How To Make Your Child Stop Watching TV? If You Have This Problem You Are In The Right Place.

Does it seem that the kids have forgotten what the garden looks like or the park across the street? Is their conversation dotted with TV show lingo and do they base their next week’s schedule around what’s on TV? And the big question – are your kids glued to the TV all the time? If so, time to take control and give them a new lease on life that does not revolve around the box.

Here are a few steps that you can do to make it more educational or even to minimize you child TV time:

(1) Have your kids watch TV programs, not just TV.

This means planning ahead with your child what she wants to watch and turning off the TV when the program is over. “The idea is that you’re making a conscious decision to watch something instead of simply flipping around the channels to find something on. Television should be an engaging activity, not simply mind-numbing time to ‘chill out,'” says Nell Minow, author of The Movie Mom’s Guide to Family Movies and the mother of two teenagers.

(2) Tell the kids that the TV free-for-all is at an end.

Explain to them that the level of TV viewing has reached a point of no return and that other activities in life are being neglected. Then tell them that the TV time is going to be regulated from now on. There will be no whining, there will be no arguing, and there will be no typical clever rationalizations that kids are famous for. Stick to your decision – TV time is being axed!

(3) Change up their Routine.

Do not say a word but leave a surprise for them like Zina from Let’s Lasso the Moon has done by putting art supplies on the kitchen table when they wake up in the morning.

(4) Make it inconvenient to watch television.

Too much of the time, television becomes a backdrop to family life – it blares away in the den or family room while the kids are playing, mom’s cooking, or the family is eating. “We purposely didn’t put a TV on the first floor of our house so that watching television would require a deliberate decision on everyone’s part to either head to the basement or to the master bedroom,” says Katie Sellers, a New Jersey mother of two kids.

Keeping the TV in a closed armoire also helps tame habitual watching. Hiding the clicker isn’t a bad idea either because it tends to discourage channel surfing. Educators agree that no child should have a television in his bedroom.

(5) Develop a TV reduction plan.

In consultation with your kids, sit down together and plot TV viewing time. Get a copy of the weekly TV schedule from your regular paper or magazine. Ask the kids which show they like the most. Then tell them that those are going to be the only programs they can watch. Also consider allowing a time limit of 1 – 2 hours per day (or less, especially on school nights etc.) of viewing and no more. If there are more programs than hours allotted, the kids will be forced to choose.

(6) Challenge Them

We have been known to resort to challenges at our house. Friendly competition, really. It always works to say something like, “Let’s see who can … ” and give them a challenge such as who can find the most circles, or who can draw the biggest castle. We’ve also done the Family Farmer’s Market Scavenger Hunt, which incorporated my girls’ gadgets with photography and exercise.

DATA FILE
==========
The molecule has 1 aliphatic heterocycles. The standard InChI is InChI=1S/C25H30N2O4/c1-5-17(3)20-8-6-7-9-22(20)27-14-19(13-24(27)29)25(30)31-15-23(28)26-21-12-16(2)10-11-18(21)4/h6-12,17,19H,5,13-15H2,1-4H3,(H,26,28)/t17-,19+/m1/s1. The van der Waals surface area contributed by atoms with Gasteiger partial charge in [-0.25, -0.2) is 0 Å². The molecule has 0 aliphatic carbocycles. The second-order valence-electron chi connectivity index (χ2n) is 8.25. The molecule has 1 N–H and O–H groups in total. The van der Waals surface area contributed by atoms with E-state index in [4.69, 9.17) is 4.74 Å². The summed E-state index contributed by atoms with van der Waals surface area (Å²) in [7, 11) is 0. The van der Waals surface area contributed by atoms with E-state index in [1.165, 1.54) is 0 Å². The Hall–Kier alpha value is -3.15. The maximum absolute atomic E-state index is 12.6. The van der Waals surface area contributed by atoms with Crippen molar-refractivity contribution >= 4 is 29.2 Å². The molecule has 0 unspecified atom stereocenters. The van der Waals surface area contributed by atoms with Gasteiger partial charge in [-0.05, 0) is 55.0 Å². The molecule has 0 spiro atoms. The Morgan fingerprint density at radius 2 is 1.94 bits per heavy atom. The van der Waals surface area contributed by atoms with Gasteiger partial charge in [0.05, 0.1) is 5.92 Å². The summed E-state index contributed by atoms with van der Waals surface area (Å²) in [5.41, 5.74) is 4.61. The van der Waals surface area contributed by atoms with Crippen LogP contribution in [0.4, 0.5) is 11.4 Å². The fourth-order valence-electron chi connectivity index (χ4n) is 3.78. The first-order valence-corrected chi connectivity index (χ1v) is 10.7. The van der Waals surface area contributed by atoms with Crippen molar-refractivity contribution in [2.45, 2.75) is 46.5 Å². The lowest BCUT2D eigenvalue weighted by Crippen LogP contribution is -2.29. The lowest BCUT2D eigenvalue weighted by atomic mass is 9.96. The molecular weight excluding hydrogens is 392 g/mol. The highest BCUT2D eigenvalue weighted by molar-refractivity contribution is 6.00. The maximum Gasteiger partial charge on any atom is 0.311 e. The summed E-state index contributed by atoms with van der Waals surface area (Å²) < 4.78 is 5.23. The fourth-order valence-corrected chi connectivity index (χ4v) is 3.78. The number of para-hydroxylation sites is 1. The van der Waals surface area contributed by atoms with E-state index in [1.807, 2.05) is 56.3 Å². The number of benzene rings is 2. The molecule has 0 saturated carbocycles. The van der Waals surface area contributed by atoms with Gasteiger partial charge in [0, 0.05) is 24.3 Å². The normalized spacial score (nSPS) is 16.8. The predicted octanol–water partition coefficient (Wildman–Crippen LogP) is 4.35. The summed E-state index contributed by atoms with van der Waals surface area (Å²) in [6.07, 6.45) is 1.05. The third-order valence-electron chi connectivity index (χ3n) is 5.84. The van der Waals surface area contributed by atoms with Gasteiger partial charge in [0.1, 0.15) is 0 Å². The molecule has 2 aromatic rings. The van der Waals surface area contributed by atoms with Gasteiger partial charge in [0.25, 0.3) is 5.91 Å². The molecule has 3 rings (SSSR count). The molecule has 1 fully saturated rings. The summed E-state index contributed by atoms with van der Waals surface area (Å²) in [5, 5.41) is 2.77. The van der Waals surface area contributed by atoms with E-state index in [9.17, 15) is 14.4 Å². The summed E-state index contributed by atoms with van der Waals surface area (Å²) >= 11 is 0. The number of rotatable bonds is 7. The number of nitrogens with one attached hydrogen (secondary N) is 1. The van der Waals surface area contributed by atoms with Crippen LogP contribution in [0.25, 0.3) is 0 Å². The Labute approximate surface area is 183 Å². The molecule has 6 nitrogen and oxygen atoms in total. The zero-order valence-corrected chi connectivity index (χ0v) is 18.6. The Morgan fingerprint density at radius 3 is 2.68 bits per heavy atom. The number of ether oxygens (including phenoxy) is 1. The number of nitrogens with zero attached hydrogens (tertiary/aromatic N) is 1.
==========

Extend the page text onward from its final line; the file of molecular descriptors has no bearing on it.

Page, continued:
(7) Prohibit TV and videos during playdates.

Kids need time to play and interact with their peers – television only acts as an impediment. Make a firm rule in your house, and let other parents know that you would like them to respect your ‘no TV on playdates’ rule when your child is visiting their home, too.

(8) Go cold turkey for the whole family.

All for one and one for all. One drastic measure is to get rid of the TVs. Yes, it is drastic but if you have a family that is highly addicted to TV, it may be the only way to kickstart this plan. Give the TV to a family member or friend to keep for a week to a month whilst the whole family goes cold turkey and relearns what they used to do before the TV was invented. One word of warning – do not turn to the internet, video games and other sources of electronic entertainment in place. Instead, bring out those old board games, playing cards and jigsaws to do together as a family.

(9) Record shows ahead of time if possible.

Children’s TV shows are filled with ads for junk food that make kids crave snacks. (Some experts say this is one reason TV watching is linked to childhood obesity.)

Recording shows to watch later not only saves you viewing time, but also lets you zip through commercials for junk food, violent movies, and toys. You can also pause a show to talk about what you’re watching. If you don’t record shows, hit the mute button during the commercials.

(10) Be a role model.

Certainly, peer pressure has an influence on our kids’ TV watching habits. But ultimately, as with everything else – violence, eating habits, racial attitudes – children are most affected by the example we parents set.

If they see you mindlessly flipping channels, if you ‘shh’ them while you watch your favorite sitcom, that’s the attitude they’ll eventually adopt. On the other hand, if your kids see you eagerly sitting down every so often to watch something and concentrating on what you’re seeing, they’ll recognize the potential for enjoyment TV actually promises.